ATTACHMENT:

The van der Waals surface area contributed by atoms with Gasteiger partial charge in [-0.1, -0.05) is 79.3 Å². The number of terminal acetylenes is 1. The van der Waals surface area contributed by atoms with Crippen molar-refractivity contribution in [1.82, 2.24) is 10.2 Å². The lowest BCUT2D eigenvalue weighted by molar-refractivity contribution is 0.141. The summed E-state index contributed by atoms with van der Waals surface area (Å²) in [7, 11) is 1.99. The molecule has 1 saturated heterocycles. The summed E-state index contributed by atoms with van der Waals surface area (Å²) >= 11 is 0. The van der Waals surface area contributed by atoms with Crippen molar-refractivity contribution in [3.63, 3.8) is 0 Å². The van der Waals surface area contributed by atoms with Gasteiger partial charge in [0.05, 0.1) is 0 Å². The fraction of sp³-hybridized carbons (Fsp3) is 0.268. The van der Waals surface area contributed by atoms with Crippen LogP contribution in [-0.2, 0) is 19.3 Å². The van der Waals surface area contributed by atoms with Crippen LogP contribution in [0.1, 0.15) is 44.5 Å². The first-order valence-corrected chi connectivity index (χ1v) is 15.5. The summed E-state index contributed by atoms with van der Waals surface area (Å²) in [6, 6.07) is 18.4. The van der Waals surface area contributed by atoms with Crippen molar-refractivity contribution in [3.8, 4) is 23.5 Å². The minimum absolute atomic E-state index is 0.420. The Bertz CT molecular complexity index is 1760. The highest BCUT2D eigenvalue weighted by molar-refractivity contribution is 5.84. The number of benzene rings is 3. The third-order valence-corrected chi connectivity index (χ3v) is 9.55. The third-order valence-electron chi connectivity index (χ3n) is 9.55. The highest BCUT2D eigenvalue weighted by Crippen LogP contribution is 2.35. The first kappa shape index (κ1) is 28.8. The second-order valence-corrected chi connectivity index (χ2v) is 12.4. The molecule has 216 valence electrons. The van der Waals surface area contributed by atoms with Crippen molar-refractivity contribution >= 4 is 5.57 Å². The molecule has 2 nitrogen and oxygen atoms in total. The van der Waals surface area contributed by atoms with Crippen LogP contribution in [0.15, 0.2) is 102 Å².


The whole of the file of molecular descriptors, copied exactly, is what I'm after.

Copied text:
The van der Waals surface area contributed by atoms with Gasteiger partial charge in [-0.1, -0.05) is 79.3 Å². The number of terminal acetylenes is 1. The van der Waals surface area contributed by atoms with Crippen molar-refractivity contribution in [1.82, 2.24) is 10.2 Å². The lowest BCUT2D eigenvalue weighted by molar-refractivity contribution is 0.141. The summed E-state index contributed by atoms with van der Waals surface area (Å²) in [7, 11) is 1.99. The molecule has 1 saturated heterocycles. The summed E-state index contributed by atoms with van der Waals surface area (Å²) >= 11 is 0. The van der Waals surface area contributed by atoms with Crippen molar-refractivity contribution in [3.63, 3.8) is 0 Å². The van der Waals surface area contributed by atoms with Gasteiger partial charge in [0.05, 0.1) is 0 Å². The fraction of sp³-hybridized carbons (Fsp3) is 0.268. The van der Waals surface area contributed by atoms with Crippen LogP contribution in [-0.2, 0) is 19.3 Å². The van der Waals surface area contributed by atoms with Crippen LogP contribution in [0.1, 0.15) is 44.5 Å². The first-order valence-corrected chi connectivity index (χ1v) is 15.5. The summed E-state index contributed by atoms with van der Waals surface area (Å²) in [6, 6.07) is 18.4. The van der Waals surface area contributed by atoms with Crippen molar-refractivity contribution in [3.8, 4) is 23.5 Å². The minimum absolute atomic E-state index is 0.420. The Bertz CT molecular complexity index is 1760. The highest BCUT2D eigenvalue weighted by molar-refractivity contribution is 5.84. The number of benzene rings is 3. The third-order valence-corrected chi connectivity index (χ3v) is 9.55. The third-order valence-electron chi connectivity index (χ3n) is 9.55. The highest BCUT2D eigenvalue weighted by Crippen LogP contribution is 2.35. The first kappa shape index (κ1) is 28.8. The second-order valence-corrected chi connectivity index (χ2v) is 12.4. The molecule has 216 valence electrons. The van der Waals surface area contributed by atoms with Crippen molar-refractivity contribution >= 4 is 5.57 Å². The molecule has 2 nitrogen and oxygen atoms in total. The van der Waals surface area contributed by atoms with Crippen LogP contribution in [0.15, 0.2) is 102 Å².